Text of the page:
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Found 14,518 Resources

Why Building a Carbon Fiber Car Is So Labor-Intensive

Smithsonian Channel
To make the lightest possible sports car, Alfa Romeo knows it needs to build key components using carbon fiber. But it's a complicated and extremely time-consuming process. From the Series: Supercar Superbuild: Alfa Romeo 4C http://bit.ly/2Fr4ABc

You Probably Don't Want Your Airline Pilot to Try This

Smithsonian Channel
Third generation stunt pilot and Minnesota's favorite daredevil, John Mohr, attempts astonishing aerial acrobatics in his 1943 Stearman biplane. From: AERIAL AMERICA http://bit.ly/1vBkZZC

Designing the Modern Kids' Rooms with Cookie Magazine (Pt1 of 2)

Cooper Hewitt, Smithsonian Design Museum
Cookie Magazine, the stylish parenting magazine for the new mom and dad, fills its pages and website with gorgeous, fanciful, and delightful examples of kids’ rooms. Join Cookie Home Editor, Kiera Coffee, for a presentation by selected kids’ room designers including Adam Weintraub and Mishi Hosono from KOKO Architecture, Jennifer Ward from MINOR DETAILS, and Jan Eleni from Jan Eleni Interiors. Pick up some fun ideas and things to try in your kids’ room today! Before the presentation, enjoy a private viewing of Wall Stories: Children’s Wallpaper and Books, to see the evolution of wallpaper designed for kids rooms. Smithsonian, Cooper-Hewitt National Design Mesuem

Bugged Out! BugBot video

Hirshhorn Museum and Sculpture Garden
Bugged Out is a teen art-science workshop hosted by the ARTLAB+ and Q?rius (NMNH), Bugged Out! gives teens a chance to explore different kinds of bugs, talk to an expert, and explore the Insect Zoo. Teens will then take inspiration from actual bugs to create their own robotic or moving bug creature using small motors, LED lights, aluminum, leather and more!

Choctaw Festival Day 1 - Prayer, Welcome, and Introduction 2

National Museum of the American Indian
The Choctaw Nation of Oklahoma celebrates its tribal history and heritage with two days of dance, song, storytelling, and artist demonstrations. In this segment, the afternoon of first day of the festival begins with a welcome from Assistant Chief Jack Austin, Jr., followed by a prayer given by Waddell Hearn. Brad Joe then sings The Lord's Prayer in Choctaw as the Choctaw royalty interpret in American Indian sign language. The Choctaw royalty include Miss Choctaw Nation Neiatha Hardy, Little Miss Ariana Byington, and Junior Miss Loren Crosby. Chief Batton then gives an introduction to the history and culture of the Choctaw Nation and the afternoon's proceedings. This program was webcast and recorded in the Potomac Atrium of the National Museum of the American Indian on June 24, 2014.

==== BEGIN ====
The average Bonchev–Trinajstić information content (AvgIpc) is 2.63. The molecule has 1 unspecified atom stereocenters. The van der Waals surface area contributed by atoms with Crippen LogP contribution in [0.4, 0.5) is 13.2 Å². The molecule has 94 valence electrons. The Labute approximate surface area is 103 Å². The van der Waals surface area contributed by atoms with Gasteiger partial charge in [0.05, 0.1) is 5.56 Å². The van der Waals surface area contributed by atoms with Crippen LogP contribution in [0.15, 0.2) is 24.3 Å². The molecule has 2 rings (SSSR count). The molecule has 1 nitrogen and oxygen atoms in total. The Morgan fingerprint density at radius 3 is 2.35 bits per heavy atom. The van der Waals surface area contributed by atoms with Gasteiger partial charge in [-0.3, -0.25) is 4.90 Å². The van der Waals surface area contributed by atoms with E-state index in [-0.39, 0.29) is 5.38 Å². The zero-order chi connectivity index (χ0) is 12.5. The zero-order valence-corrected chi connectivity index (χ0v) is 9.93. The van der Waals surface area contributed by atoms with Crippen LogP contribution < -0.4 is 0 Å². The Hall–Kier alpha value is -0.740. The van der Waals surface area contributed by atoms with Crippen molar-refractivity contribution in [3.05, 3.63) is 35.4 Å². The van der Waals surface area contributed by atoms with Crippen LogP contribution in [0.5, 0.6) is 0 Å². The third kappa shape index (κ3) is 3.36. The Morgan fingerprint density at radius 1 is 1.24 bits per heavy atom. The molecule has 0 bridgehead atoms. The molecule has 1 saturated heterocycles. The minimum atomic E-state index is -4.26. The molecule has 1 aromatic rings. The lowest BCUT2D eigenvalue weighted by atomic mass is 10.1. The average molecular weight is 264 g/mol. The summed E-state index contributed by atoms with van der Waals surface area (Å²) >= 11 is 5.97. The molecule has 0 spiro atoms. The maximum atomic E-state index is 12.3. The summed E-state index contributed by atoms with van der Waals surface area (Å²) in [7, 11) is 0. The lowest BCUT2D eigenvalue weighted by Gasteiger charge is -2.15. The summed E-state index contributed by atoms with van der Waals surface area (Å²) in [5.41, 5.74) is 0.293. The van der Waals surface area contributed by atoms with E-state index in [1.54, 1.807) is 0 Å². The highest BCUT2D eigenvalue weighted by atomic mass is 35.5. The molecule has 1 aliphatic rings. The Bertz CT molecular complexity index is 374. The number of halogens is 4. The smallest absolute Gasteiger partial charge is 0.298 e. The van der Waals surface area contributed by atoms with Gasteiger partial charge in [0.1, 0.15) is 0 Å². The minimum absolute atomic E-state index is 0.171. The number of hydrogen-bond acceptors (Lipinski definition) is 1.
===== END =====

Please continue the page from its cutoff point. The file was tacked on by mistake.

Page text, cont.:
Hawaii Festival 2016: The Aloha Boys

National Museum of the American Indian
The Aloha Boys and local Hawaiian dancers give a Mele and Hula Honoring the Hōk̄̄ule‘a. This performance was webcast and recorded in the Rasmuson Theater of the National Museum of the American Indian on May 29, 2016.

Fish Food Feeding Frenzy

Smithsonian Channel
At the Smithsonian Marine Station at Fort Pierce, the most exciting time at the fish tank is feeding time. From: CREATURES OF THE LAGOON http://bit.ly/1wRbsf0

The Mystery of the Magnificent Monks Mound

Smithsonian Channel
Monks Mound in Illinois is the largest-known prehistoric earthwork in the Western Hemisphere. Built by the Mississippian people, it's a stunning site, but its purpose is largely unknown. From: AERIAL AMERICA: Illinois http://bit.ly/1QoAwqb

Komodo Dragons Can Taste Their Prey From Miles Away

Smithsonian Channel
A Komodo dragon's strongest sensory organ is its deeply forked tongue. It acts as a meal detector that samples the air for dead or dying animals. From: DRAGON ISLAND http://bit.ly/2ajq2ri